Thursday, September 24, 2009

Catskill Fishing Report



Signs (official and otherwise) along the Esopus warn of didymo and offer cleaning suggestions


I took my week off and headed for the Catskill camp, in Phoenicia, N.Y. I have nothing but good news.

First off, the heavy rains earlier this summer seem to have done a number on the rock snot (didymo, a nuisance algae that is popping up in Eastern rivers).

Dave Kumlien of Trout Unlimited told me back in May that while there is no remedy for rock snot, it doesn't fare well in cold water and in high flows.

The Esopus Creek downstream of the Portal (which carries water destined for New York City) certainly has high flows of cold water. And all the rain helped too.

In any event, at Boiceville and off Herdman Road in Phoenicia, where I saw the stuff in abundance in early May, I didn't spy any at all.

And the state finally got its butt in gear, too, with new signs warning of didymo. Previously one private individual had made signs at his own expense and stuck them up here and there.

I fished in the Woodland Valley Creek, both the public and private areas, and the Esopus above the Portal, and saw no sign of rock snot anywhere.

Which does not mean we are out of the woods. After an unsatisfactory experiment with rubber wading boots combined with Yak-Trax (the add-ons fell apart rather promptly, they are not designed for clambering around rivers), I am designating one set of waders and felt-soled boots for the areas of the Esopus known to be infected, and one mangier set for everywhere else.

And I still hose everything down, dry as thoroughly as possible, and give everything a blast of Tilex Mold and Mildew.



Separated at birth?
Above: A brownish drab-looking mayfly. Below: A brownish drab-looking soft-hackle wet fly.

The last two days were warm, humid and mostly overcast. This combination convinced the bugs it was still summer. They in turn inspired the trout.

Fishing the most plain-Jane soft-hackle wet fly in the box, I caught trout after trout in the big river these two days, mostly just downstream of the Emerson complex in Mt. Pleasant. Plenty of the small-to-medium rainbows the late Paul O'Neil loved to write about (and eat) but some bigger bruisers as well.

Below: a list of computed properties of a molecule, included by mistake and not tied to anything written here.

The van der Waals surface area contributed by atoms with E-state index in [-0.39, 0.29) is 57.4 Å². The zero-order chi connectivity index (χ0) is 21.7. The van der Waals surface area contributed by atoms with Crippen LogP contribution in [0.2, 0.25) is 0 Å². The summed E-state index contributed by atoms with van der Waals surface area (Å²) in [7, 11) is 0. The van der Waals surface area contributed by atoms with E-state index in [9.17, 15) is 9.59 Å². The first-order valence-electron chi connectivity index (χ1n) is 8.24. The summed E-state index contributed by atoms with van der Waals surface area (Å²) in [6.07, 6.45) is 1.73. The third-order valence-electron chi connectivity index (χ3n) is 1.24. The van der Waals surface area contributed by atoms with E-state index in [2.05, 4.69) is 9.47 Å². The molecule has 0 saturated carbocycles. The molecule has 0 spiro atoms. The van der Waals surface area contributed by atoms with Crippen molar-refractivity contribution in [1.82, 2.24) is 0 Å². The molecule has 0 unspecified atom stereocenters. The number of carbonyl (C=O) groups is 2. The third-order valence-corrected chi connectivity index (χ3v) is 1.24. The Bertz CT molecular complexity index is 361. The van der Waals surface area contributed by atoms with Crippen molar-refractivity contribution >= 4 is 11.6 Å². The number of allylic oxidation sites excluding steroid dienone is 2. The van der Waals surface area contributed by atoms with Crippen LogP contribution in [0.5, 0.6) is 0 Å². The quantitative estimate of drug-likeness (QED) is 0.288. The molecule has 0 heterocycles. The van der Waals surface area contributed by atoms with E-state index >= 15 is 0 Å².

The Esopus is, at heart, a wet-fly stream, and sometimes I forget. Especially with the soft-hackle flies, the Western Swing* approach works in the long riffles.


Woodland Valley Creek


Harry the Heron and I played leapfrog along the Esopus for two days running


As Austin Francis points out, the Esopus is an egalitarian stream. Here is a salmon-egg dapper in action.


There should be a way to incorporate this into an ad — but for what?


* Western Swing — Cast wet flies or nymphs at a 3/4 angle upstream, mend as needed for a dead drift until it passes you, and then allow the line to go into a full swing. Repeat two or three times with successively longer casts. Then wade upstream — three steps up, one out — and repeat entire process. Your hits usually come at the top of the cast or on the swing. For multi-fly rigs, using a bushy dry fly as a top fly/indicator is acceptable; using a strike indicator is not. Doing it completely by feel, with a single fly, is the ne plus ultra.

2 comments:

Sean said...

I have always wanted to trout fish. I have been in the Northeast and Canada several times, but never have had the chance to fish for the trout. It is on my " to do " list before I pass. I am envious of you in the Northeast who have the opportunity to do so.....Then again, you probably wish you could on a regular basis fish for largemouth bass like we have here in the South....And bass is tasty with a few fried potatoes and hush puppies.

Patrick said...

Ahh, I am blessed many times over. I get to fish for largemouth (and bluegill, pickerel, and perch) from ice-out until late October, when being in a boat on a lake isn't much fun.